How Business Can Manage The Backlash

Debate on the General Agreement on Tariffs & Trade can be summed up by three immutable facts: Economic globalization is accelerating--with or without GATT. The trade accord will be a big plus for the U.S. economy. Yet the shift to a free-trade world is terrorizing millions of Americans who fret that their jobs are at risk.

Therein lies GATT's great internal contradiction: good economics, bad politics. No wonder a trade deal that deserves to sail through Congress got stuck in choppy waters.

Free-trade advocates--from President Clinton to GATT backers in Congress to corporate CEOs--have been so confident they're on the right side of the issue that they've underestimated the huge backlash that is being stirred up against this particular accord and the broader concept of free trade. The pro-GATT crowd assumed the debate was settled a year ago by passage of the North American Free Trade Agreement. Instead, it's heating up again. From consumer advocate Ralph Nader on the left to Senator Jesse A. Helms on the right to raging populist Ross Perot in between, opponents are portraying free trade as a threat to the American way of life.

"TOUGH SELL." Why? Because global commerce is claiming plenty of victims, and everyone knows it. While Congress will probably approve GATT because it will mean a net gain of jobs for the U.S., there is no denying that dislocations inherent in the new global economy mean some factories will close and jobs will move to Bolivia or Bangladesh. American workers everywhere feel threatened. Unless these gnawing anxieties are addressed, the march toward open markets could be reversed by a new breed of lawmakers veering toward protectionism.

Much of the opposition to GATT is fed by rage. A growing number of Americans believe their economic concerns are being dismissed by a bunch of elitist politicians, economists, and journalists who have never had to worry about foreign competition in their lines of work. "Free trade is a really tough sell for ordinary Americans," admits GOP pollster Frank I. Luntz. "Viscerally, they've seen the devastation, but they haven't felt the growth."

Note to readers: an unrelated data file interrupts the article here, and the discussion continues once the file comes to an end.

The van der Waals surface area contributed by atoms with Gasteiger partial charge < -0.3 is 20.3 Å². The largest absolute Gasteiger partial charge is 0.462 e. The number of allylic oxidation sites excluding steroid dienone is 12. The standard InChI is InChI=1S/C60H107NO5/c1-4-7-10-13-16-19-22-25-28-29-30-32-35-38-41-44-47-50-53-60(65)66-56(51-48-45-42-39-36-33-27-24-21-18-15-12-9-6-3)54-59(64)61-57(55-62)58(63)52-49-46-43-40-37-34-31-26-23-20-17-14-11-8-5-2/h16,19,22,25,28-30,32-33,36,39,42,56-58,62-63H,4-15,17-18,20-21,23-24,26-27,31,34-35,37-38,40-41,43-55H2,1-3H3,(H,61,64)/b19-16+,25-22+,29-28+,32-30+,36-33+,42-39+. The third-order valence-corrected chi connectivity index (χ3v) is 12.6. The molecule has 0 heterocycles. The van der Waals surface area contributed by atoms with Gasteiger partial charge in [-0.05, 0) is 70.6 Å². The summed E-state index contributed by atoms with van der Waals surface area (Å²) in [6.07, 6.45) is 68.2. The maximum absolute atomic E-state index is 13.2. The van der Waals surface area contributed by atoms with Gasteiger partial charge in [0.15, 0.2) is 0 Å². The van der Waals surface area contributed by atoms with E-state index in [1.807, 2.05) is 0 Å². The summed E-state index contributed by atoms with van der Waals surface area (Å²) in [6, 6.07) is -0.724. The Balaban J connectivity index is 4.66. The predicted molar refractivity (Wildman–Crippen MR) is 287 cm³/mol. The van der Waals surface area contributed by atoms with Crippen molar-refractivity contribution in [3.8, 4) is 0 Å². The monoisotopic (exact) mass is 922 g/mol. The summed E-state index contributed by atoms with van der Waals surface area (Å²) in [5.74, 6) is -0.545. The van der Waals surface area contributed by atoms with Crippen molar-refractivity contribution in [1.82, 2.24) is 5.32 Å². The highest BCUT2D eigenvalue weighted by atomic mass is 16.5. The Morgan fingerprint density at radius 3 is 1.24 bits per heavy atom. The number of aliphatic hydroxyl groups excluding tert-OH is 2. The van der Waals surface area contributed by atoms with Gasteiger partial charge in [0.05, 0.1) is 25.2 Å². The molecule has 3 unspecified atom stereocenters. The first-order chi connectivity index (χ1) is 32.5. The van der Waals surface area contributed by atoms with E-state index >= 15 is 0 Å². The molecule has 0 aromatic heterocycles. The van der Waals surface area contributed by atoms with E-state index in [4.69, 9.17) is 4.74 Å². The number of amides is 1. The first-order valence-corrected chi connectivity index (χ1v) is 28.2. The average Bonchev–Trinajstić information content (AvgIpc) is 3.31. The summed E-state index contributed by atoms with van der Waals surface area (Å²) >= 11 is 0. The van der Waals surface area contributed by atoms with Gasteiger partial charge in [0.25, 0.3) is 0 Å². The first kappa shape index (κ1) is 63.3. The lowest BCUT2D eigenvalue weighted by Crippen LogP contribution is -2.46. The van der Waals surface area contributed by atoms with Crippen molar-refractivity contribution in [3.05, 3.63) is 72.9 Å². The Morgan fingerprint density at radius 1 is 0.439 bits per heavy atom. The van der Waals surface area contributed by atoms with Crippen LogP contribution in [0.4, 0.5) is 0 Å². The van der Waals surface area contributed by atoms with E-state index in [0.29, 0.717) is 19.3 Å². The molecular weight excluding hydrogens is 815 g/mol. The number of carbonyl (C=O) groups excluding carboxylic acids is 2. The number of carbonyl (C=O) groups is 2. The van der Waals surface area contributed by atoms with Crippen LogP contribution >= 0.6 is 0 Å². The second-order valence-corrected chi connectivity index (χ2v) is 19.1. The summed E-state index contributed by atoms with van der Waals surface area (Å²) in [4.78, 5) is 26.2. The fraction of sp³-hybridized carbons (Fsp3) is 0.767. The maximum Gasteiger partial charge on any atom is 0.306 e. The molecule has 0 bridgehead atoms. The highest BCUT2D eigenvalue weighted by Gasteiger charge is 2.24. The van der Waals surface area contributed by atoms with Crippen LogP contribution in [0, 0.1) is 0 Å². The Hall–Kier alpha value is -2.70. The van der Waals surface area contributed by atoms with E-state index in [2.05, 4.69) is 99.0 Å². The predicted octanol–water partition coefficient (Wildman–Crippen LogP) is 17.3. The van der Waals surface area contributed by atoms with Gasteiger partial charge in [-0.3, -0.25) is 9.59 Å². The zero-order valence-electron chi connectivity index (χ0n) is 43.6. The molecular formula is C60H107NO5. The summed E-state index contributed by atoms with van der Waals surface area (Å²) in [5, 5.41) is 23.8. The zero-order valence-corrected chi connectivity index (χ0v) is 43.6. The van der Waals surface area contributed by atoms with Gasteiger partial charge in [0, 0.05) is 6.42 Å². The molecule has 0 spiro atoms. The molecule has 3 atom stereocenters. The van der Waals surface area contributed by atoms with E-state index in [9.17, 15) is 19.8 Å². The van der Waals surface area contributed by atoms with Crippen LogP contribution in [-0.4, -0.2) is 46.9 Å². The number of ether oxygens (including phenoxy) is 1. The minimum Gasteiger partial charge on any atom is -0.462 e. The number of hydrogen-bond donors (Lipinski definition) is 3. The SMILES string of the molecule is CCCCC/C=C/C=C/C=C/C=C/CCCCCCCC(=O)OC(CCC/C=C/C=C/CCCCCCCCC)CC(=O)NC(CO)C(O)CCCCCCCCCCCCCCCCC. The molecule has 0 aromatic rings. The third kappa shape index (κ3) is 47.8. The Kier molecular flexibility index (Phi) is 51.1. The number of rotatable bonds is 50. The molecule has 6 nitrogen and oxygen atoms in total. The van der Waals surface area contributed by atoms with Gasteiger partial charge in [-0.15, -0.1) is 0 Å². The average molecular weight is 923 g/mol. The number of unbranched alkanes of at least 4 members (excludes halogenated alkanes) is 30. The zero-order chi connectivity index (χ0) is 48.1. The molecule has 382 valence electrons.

According to a survey by another GOP pollster, Anthony Fabrizio, three out of every four Americans want consideration of a new world trade pact put off until next year. The reason: Most feel they don't know the issue well enough to express an opinion. True enough, a meager 3% of Americans rank trade as a top concern. But of those who do, opinions are passionate. And the people most uneasy about free trade include white males who feel their jobs are most at risk. "Words like sovereignty and World Trade Organization have a titillating feel to them," worries Texas Instruments Inc. CEO Jerry R. Junkins, who heads a pro-GATT business group.

As Junkins says, "we cannot hide from globalization pressures." But U.S. business must acknowledge that with the lucrative opportunities of globalization come responsibilities, too. Companies must work with federal, state, and local governments to devise more credible, cost-efficient retraining and relocation programs for workers who lose their jobs to foreign competition. Current programs--the feds spend just $200 million a year--have failed to keep pace with the enormous changes that have occurred in the global economy over the past decade. As Labor Secretary Robert B. Reich noted on Nov. 22, if the government can afford to give Corporate America tens of billions a year in tax breaks, it can afford to spend more on worker assistance. Think of it as a cheap insurance policy against the backlash.

DEFEATISM. At the same time, free-trade advocates have got to do a much better job of selling open markets to the public. Privately, White House officials admit that their rhetorical efforts thus far have been a dismal failure, and they see the issue as a loser with the public. "If this weren't so important, we wouldn't go near it," says one official. With a defeatist attitude like that, no wonder the message doesn't come through. Business groups readily admit their failures, too. "When CEOs talk about free trade, people see a greedy mogul out to make a buck," sighs one business lobbyist.

But there's no ducking reality. Like it or not, globalization is here to stay. China is becoming the textile capital of the world. India has a booming telemarketing industry that can service Thailand as well as the U.S. Mexico will become a source of cheap autos. The preachers of free trade had better learn that it's no longer enough to be right. They have to be compelling--and caring, too--or face the consequences.

Douglas Harbrecht and Owen Ullmann

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